Celebrated educator Hrabowski to share success in rethinking math, science schooling

Freeman Hrabowski remembers growing up in Birmingham, Ala., and discovering two major sources of inspiration in his life at about the same time — the Rev. Martin Luther King Jr. and algebra.

One of the students who marched in the 1963 Children’s Crusade for civil rights, Hrabowski recalls being most inspired by King’s statement that a human has the ability to shape his or her own destiny.

“At the same time, I was learning algebra and beginning to understand how important math was to the education process — what we do in education, quite frankly, and what we do in life,” Hrabowski said.

Hrabowski, a 2012 Time 100 “Most Influential People in the World” honoree, will speak at 10:45 a.m. Friday in the Amphitheater to close the week of lectures themed “Inspire. Commit. Act.”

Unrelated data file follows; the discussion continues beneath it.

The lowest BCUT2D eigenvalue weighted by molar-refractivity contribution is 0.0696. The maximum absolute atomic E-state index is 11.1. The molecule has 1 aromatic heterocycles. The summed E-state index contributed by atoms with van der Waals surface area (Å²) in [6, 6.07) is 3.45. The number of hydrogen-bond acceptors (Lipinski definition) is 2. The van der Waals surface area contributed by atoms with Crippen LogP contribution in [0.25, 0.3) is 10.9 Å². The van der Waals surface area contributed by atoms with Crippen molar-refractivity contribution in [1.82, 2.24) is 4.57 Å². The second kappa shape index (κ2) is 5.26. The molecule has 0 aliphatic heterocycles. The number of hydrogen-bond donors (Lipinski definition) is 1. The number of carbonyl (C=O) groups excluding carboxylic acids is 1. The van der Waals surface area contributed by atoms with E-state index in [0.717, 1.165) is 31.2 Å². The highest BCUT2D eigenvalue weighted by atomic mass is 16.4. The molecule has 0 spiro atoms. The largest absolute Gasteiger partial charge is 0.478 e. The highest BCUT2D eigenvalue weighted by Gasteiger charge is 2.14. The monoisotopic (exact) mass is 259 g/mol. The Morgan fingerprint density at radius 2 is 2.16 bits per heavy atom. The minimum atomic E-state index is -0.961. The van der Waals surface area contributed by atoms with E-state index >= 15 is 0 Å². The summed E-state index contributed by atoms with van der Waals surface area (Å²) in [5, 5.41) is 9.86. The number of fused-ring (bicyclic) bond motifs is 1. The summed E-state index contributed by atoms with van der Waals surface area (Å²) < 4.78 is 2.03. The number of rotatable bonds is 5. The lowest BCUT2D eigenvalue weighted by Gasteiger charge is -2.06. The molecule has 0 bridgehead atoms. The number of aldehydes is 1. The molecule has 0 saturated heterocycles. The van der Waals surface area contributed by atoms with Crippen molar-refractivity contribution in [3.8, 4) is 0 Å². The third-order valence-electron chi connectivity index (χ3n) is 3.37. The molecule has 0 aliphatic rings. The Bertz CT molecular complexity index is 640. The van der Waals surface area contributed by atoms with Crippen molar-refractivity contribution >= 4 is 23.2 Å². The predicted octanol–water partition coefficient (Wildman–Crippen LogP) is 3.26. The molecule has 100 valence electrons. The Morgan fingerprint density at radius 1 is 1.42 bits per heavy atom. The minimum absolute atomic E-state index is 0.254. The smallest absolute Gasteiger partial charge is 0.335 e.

Jon Gertner: The meaning of innovation, and why we should care

Jon Gertner: The meaning of innovation, and why we should care

Here’s a quick question that seems simple but that I think is a lot harder than it looks: What does the word “innovation” mean? Is it the same as invention? Or is it more similar to discovery? We probably know that innovation has something to do with human creativity and usually with new technology. But can innovation just be explained as any kind of creative new thing or idea? Or is it something altogether different?